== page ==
rapeThree posts caught my eye last night. The first was by Jessica Valenti, who writes about feminism, sexuality and social justice for the Nation. She looked at the vitriolic response to political commentator and writer Zerlina Maxwell’s appearance on Fox News’ Hannity. Maxwell made the point that having a gun doesn’t prevent rape. Valenti quoted her as saying: “I don’t think that we should be telling women anything. I think we should be telling men not to rape women and start the conversation there.”

A headline on TheBlaze.com, a right-wing site, shouted Democratic Strategist’s Shocking Claim: Women Don’t Need Guns for Self-Defense, Just Tell Men “Not to Rape Women” and called her approach “bizarre”. Online comments were, well, what you might expect. Valenti pointed out:

The truth is that focusing on ways women can prevent rape will always backfire. Not only because it’s ineffective—what a woman wears or

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Five numbers to remember about early childhood development

harvard Harvard’s Center on the Developing Child came up with this interactive infographic that provides a succinct, simple explanation about the importance of each of those five numbers. Altogether, according to the infographic, they add up to this:

Getting things right the first time is easier and more effective than trying to fix them later.
Early childhood matters because experiences early in life can have a lasting impact on later learning, behavior, and health.
Highly specialized interventions are needed as early as possible for children experiencing toxic stress.
Early life experiences actually get under the skin and into the body, with lifelong effects on adult physical and mental health.
All of society benefits from investments in early childhood programs.

Violence is men’s fault, says Dallas mayor: “We’ve created those traditions”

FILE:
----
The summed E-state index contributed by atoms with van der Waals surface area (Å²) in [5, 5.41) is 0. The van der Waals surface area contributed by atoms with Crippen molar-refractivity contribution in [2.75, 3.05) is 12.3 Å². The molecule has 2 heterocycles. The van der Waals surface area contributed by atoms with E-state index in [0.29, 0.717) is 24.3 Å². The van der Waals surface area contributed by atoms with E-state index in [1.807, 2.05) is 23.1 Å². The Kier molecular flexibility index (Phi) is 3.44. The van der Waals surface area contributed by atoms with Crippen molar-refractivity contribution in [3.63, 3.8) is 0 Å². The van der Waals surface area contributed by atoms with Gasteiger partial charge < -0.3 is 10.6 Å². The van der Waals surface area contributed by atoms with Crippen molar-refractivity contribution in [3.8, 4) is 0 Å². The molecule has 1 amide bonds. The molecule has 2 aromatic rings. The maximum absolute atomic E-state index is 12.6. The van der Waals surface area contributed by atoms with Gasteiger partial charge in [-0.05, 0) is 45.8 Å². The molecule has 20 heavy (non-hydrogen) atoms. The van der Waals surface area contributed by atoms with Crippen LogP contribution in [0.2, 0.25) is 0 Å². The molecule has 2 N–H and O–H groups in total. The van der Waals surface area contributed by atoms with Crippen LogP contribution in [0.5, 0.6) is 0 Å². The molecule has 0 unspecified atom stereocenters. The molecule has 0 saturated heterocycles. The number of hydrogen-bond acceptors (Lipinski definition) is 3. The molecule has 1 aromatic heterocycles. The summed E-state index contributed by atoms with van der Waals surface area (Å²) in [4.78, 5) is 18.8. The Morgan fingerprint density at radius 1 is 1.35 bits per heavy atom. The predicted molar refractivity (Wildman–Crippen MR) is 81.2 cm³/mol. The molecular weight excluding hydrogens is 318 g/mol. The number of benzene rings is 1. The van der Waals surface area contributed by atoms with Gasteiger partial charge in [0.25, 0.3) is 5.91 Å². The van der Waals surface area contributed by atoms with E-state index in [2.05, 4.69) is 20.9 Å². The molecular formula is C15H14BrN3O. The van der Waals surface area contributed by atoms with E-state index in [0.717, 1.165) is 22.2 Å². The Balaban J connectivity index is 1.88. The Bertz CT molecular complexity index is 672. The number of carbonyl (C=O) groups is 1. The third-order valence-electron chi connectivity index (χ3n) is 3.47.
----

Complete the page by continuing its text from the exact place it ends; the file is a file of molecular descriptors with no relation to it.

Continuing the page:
rawlingsDallas Mayor Mike Rawlings said something pretty interesting a couple of weeks ago. Violence is men’s fault, he declared. Men have to own up to it. Men have to change it.

According to this story by KERA reporter BJ Austin, this is exactly what Rawlings said:

“This violence is our fault. It’s not the women’s fault,” he said. “We have been the violent gender over the centuries, and we must own up to it. Tradition has enabled the action we see around us, and we’ve created those traditions. The culture of male violence has only been perpetuated by locker room talk, radio talk shows, video games, how fathers talk to sons, and our inability to deal with anger living deep inside.”

I fully recognize that women are capable of committing violence and do. And men are often victims of violence. However, there’s no denying that men carry out most of the gun violence, the rapes, and the assaults on women and children, who are usually members of their own family.  This post, however, isn’t about blame. It’s actually about moving on from blame.

What’s most significant about Rawlings’ statement is that — for a brief moment — someone swung the spotlight 180 degrees in talking about violence against women and children. Why is that a big deal?

Well, as we say in the South, let’s take a f’rinstance…..Let’s say that the media reported — and the community talked about — convenience store robberies and assaults the same way we talk about family violence. First, the local media wouldn’t report each robbery. We’d do a series every year during Convenience Store Robbery Awareness Month. The story package would focus only on the convenience store clerks: “Over the last year, 56 convenience store clerks were robbed and assaulted in OurFairCity. Half were beaten so badly that they were hospitalized. Because they could not return to work right after the robbery, they lost their jobs and could not pay the rent. There are not enough shelters in the city to house them and their children.”

In real life, convenience store robberies are reported more regularly than family violence, and the focus is on the perpetrator: “Joe Shmo was arrested last night. He is alleged to have robbed the Corner Convenience Store at the intersection of Main and Central. Convenience store clerk Randolph Bacon said Shmo held a gun to his head and knocked him unconscious after he opened the cash register. Off-duty policewoman Sue Smith happened to be in the store and arrested Shmo after he grabbed the cash.” Shmo’s arrest photo accompanies the story.

So, let’s swing that spotlight around in family violence, often referred to as the larger catch-all, IPV. Interpersonal violence refers to any violence between couples, married or not. The traditional report?